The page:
Most people will get rid of the virus within a couple of years and cervical screening will detect those people who haven’t cleared the virus. You will be invited to have your first cervical screening at the age of 25 and if you aren’t sure if you need the test you should discuss it with a health professional.

The terms bisexual and asexual refer to sexual orientation which is the romantic or sexual attraction that a person feels towards another person.

People who identify as bisexual are romantically and/or physically attracted to both to the gender the same as their own, and to other genders. Some people also identify as pansexual which means they can be attracted to anyone regardless of gender or gender identity.

People who identify as asexual may not be interested in sex, but they can still feel emotionally close to other people. It is normal for people to wonder about their sexual orientation, especially in their teen years.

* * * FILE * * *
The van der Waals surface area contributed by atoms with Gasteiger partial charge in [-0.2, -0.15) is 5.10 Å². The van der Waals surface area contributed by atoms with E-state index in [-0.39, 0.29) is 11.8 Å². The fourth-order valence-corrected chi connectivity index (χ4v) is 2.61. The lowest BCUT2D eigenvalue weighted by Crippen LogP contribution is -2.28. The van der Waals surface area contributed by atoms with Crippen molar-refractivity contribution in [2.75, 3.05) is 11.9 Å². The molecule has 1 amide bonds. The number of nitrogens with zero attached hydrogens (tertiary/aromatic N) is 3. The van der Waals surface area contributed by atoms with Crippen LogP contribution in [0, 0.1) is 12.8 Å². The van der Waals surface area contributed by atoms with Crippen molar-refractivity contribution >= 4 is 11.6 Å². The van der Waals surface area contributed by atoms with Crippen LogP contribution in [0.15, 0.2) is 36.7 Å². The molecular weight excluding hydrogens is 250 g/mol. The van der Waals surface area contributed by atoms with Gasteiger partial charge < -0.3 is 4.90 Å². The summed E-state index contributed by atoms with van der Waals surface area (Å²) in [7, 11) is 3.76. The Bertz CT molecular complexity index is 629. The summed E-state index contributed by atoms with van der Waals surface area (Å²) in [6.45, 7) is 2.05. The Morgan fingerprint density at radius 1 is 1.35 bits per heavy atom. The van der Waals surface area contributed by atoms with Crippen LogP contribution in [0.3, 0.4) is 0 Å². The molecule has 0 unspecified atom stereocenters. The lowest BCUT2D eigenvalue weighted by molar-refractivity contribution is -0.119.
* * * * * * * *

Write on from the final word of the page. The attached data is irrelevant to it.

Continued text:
Many people have emotional or physical thoughts about people of the same gender and other genders without identifying a particular orientation. Sexual orientation can also change over time or be fluid. Identifying as a particular sexual orientation can be helpful in finding a community and peers who can support you, but you don’t need to label yourself if you aren’t sure.

Absolutely yes! Most STIs have such mild symptoms or no symptoms at all which is why they are so easy to catch and pass on without knowing. As many as 3 out of 4 people with chlamydia have no symptoms and this is the most common STI. Blood borne viruses such as HIV, hepatitis and syphilis might cause a rash or flu like symptoms which many people think is just a virus and ignore.